The Dominion of Scholars
Recorded in the Jami‘ al-Tirmidhi collection of the Prophetic Traditionsis a hadith wherein the Prophet Muhammad foretold the future emergence of “Black Standards (rayat al-sud)” from the region of Khurasan, presumably a Muslim contingent so superior in many ways that nothing would be able to stop them “until they are planted in Jerusalem (hatta tunsaba bi-Iliya’).”
The geographical area of what used to be Khurasan encompassed a major portion of today’s Uzbekistan and particularly the city of Samarkand; a huge part of Afghanistan including its major cities of Kabul (east), Kandahar (south), and Herat; some part of Iran including the cities of Tus, Sarakhs, Nishapur, and Gurgan; and some part of Turkmenistan.
Any truncated view of Khurasan’s history would obfuscate the fact that it was once an intellectual and civilizational epicentre of Islam. Such obfuscation could only serve to allow continued political instrumentalist of eschatological hadiths by unscrupulous groups such as the Islamic State in using the religion’s name to justify acts of terror.
Those are the people who make ignorance their capital by making use of hadiths without due regard of their full contexts and prerequisite understanding in order to lure and recruit the uninformed and the unsuspecting into joining their illegitimate causes.
Yet, whenever Islam enters a region it contributes to civilizational and cultural growth. According to historian and thinker Professor Syed Muhammad Naquib al-Attas in his work Historical Fact and Fiction (2011), the “permeation of the basic elements” of Islam which occur without the removal of pre-Islamic “basic and praiseworthy elements” deemed as socially binding and compatible with the religion can cause the emergence of diverse Muslim cultures capable of becoming collectively and characteristically an Islamic civilisation.
Such was exemplified by the people of Khurasan whom the 10th century geographer and historian al-Muqaddasi praised in his work Ahsan al-Taqasim fi Ma‘rifat al-Aqalim (The Best Divisions for Knowledge of the Regions) as “the most devoted to the law, the most steadfast in holding on to the truth” and “more honourable, have more righteous and intelligent people, and profound knowledge, and remarkable mental retention of the Qur’an; they have wealth aplenty, and rightmindedness.”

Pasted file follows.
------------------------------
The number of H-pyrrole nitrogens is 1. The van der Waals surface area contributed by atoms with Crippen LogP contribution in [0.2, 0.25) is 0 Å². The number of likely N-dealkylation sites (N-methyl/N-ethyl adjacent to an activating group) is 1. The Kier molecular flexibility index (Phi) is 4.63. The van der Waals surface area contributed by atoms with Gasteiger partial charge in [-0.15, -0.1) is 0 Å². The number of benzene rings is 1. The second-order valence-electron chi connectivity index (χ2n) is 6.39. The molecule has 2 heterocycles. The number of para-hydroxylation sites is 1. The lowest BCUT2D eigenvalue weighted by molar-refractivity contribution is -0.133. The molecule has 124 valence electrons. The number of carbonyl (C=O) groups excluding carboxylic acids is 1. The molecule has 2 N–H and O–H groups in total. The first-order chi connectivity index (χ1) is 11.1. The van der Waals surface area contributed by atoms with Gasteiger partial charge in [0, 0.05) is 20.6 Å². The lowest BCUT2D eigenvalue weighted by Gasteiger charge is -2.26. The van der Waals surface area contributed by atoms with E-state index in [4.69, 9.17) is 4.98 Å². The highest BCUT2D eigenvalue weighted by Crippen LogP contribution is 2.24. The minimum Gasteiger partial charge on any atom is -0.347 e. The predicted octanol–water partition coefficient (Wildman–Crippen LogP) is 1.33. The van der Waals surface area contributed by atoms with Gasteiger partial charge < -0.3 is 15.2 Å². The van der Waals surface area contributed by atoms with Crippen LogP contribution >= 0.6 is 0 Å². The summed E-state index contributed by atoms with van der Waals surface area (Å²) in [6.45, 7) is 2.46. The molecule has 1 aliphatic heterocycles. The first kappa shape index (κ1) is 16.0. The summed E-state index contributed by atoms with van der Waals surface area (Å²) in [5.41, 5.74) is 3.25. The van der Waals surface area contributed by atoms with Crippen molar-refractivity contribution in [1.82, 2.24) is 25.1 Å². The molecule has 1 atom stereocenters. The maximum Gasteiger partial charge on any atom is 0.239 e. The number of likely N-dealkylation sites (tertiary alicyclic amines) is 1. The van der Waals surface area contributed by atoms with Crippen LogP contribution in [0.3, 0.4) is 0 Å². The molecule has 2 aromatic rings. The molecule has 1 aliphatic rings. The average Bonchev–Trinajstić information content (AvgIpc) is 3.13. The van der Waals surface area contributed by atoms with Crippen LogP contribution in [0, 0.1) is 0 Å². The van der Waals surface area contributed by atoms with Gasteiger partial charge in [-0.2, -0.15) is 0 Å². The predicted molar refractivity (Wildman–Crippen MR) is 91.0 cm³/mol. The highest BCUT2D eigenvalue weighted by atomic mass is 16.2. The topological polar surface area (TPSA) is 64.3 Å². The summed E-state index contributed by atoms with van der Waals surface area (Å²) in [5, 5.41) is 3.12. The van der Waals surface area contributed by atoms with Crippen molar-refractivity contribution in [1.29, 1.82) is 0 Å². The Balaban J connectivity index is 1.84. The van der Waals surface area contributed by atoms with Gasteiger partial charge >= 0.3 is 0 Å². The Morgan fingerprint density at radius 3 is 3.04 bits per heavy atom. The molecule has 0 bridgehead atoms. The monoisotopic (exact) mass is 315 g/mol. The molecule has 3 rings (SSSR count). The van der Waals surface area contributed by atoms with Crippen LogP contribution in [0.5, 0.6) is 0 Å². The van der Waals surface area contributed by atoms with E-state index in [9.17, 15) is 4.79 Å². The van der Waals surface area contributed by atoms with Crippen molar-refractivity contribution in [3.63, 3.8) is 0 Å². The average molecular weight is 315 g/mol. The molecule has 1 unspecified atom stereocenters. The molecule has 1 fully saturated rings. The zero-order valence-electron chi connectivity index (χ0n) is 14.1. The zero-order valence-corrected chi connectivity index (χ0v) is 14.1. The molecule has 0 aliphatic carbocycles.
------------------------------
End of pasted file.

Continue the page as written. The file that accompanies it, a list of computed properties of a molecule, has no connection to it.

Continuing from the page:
Khurasan was home to prestigious institutions of learning, one of which was al-Madrasah al-Nizamiyyah. Established in the 11th century as a group of colleges by Malik-Shah’s vizier, Nizam al-Mulk, it attained prominence that a 13th century traveller Shaykh ‘Ali ibn Abi Bakr al-Harawi would mention in his travelogue Kitab al-Isharat fi Ma‘rifat al-Ziyarat (The Guidebook to Places Worth Visiting) the finest cities dedicated to learning of the hadith and the religious sciences: Herat, Balkh, and Sijistan.
Khurasan was home to many scholars who contributed a major part of the Islamic corpus. The city of Sarakhs near the Iran-Turkmenistan border was the birthplace of Imam Muhammad al-Sarakhsi (d. 1096), the author of the 30-volume work on Hanafi jurisprudence Kitab al-Mabsut.
Al-Sarakhsi was also the author of Sharh al-Siyar al-Kabir (The Major Commentary on Prophetic Conduct). As a commentary upon Imam Muhammad al-Shaybani’s (d. 805) Kitab al-Siyar (The Book on Prophetic Conduct), this work provides the guidelines for proper conduct of jihad against aggressors, rules of engagement with rebels, and protection of dhimmi (non-Muslim subjects under Muslim rule).
According to the late Muslim scholar Muhammad Hamidullah (1908–2002) in his book The Muslim Conduct of State (first published 1941), the works of these scholars laid the foundations for modern-day international law.
At Nizam al-Mulk’s invitation, Islam’s luminary Imam Abu Hamid al-Ghazali (d. 1111) headed the Nizamiyyah and taught students there during the height of his career in 1092.
Al-Ghazali’s 40-book Ihya’ ‘Ulum al-Din (The Revival of the Religious Sciences) is considered to be one of the greatest scholarly masterpieces ever produced in the history of Islam still being read, taught, translated, commented upon, and studied today after more than 900 years.
As introduced by the author himself, the Ihya’ was written with the aim of reviving the religious sciences, restoring the original meaning of fiqh (understanding of the religion), and clarifying key concepts which had become obscure due to the semantic construction of terms.
14th century Samarkand was home to the Muslim polymath Imam Sa‘d al-Din al-Taftazani (d. 1390). A commentator of Aqa’id al-Nasafi, the comprehensive summary work on the creed of Islam, al-Taftazani obtained his education in the cities of Herat, Ghijduvan, Feryumed, Gulistan, Khwarezm, Samarkand, and Sarakhs.
Again, the fact that al-Taftazani travelled to these places for the sake of knowledge is also indicative of the civilisation and the intellectual culture which had lived and thrived.
All the above show the great value of Khurasan in terms of civilizational development in history. The above mentioned figures deserve the recognition as shining exemplar for those interested in emulating the successes of the past.